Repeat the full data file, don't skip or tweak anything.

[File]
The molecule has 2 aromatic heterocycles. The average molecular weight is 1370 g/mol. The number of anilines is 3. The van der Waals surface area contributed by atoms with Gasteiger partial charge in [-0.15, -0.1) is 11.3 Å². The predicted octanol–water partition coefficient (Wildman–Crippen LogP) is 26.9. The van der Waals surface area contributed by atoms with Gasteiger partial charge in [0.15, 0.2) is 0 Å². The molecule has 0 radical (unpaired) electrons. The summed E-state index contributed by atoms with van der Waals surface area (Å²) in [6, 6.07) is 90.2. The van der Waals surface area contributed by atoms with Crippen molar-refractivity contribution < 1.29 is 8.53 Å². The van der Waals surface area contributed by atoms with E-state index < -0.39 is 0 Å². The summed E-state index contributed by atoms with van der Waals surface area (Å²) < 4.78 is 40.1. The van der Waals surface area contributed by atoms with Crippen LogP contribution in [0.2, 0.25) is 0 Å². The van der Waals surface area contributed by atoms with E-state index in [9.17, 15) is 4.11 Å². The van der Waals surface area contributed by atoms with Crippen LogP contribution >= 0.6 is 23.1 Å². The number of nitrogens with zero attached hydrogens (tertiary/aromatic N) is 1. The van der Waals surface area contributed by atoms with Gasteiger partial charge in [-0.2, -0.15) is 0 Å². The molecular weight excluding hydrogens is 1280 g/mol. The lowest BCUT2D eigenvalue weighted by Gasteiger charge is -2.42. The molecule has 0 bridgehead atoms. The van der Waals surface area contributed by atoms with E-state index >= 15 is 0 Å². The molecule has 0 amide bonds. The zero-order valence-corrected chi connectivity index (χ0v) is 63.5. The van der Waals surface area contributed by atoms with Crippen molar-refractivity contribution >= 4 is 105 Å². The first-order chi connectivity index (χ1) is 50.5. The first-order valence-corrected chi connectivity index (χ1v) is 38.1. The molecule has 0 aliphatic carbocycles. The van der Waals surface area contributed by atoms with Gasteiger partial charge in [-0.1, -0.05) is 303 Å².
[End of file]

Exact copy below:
The molecule has 2 aromatic heterocycles. The average molecular weight is 1370 g/mol. The number of anilines is 3. The van der Waals surface area contributed by atoms with Gasteiger partial charge in [-0.15, -0.1) is 11.3 Å². The predicted octanol–water partition coefficient (Wildman–Crippen LogP) is 26.9. The van der Waals surface area contributed by atoms with Gasteiger partial charge in [0.15, 0.2) is 0 Å². The molecule has 0 radical (unpaired) electrons. The summed E-state index contributed by atoms with van der Waals surface area (Å²) in [6, 6.07) is 90.2. The van der Waals surface area contributed by atoms with Crippen molar-refractivity contribution < 1.29 is 8.53 Å². The van der Waals surface area contributed by atoms with E-state index < -0.39 is 0 Å². The summed E-state index contributed by atoms with van der Waals surface area (Å²) < 4.78 is 40.1. The van der Waals surface area contributed by atoms with Crippen LogP contribution in [0.2, 0.25) is 0 Å². The van der Waals surface area contributed by atoms with E-state index in [9.17, 15) is 4.11 Å². The van der Waals surface area contributed by atoms with Crippen LogP contribution >= 0.6 is 23.1 Å². The number of nitrogens with zero attached hydrogens (tertiary/aromatic N) is 1. The van der Waals surface area contributed by atoms with Gasteiger partial charge in [-0.2, -0.15) is 0 Å². The molecular weight excluding hydrogens is 1280 g/mol. The lowest BCUT2D eigenvalue weighted by Gasteiger charge is -2.42. The molecule has 0 bridgehead atoms. The van der Waals surface area contributed by atoms with E-state index >= 15 is 0 Å². The molecule has 0 amide bonds. The zero-order valence-corrected chi connectivity index (χ0v) is 63.5. The van der Waals surface area contributed by atoms with Crippen molar-refractivity contribution >= 4 is 105 Å². The first-order chi connectivity index (χ1) is 50.5. The first-order valence-corrected chi connectivity index (χ1v) is 38.1. The molecule has 0 aliphatic carbocycles. The van der Waals surface area contributed by atoms with Gasteiger partial charge in [-0.1, -0.05) is 303 Å².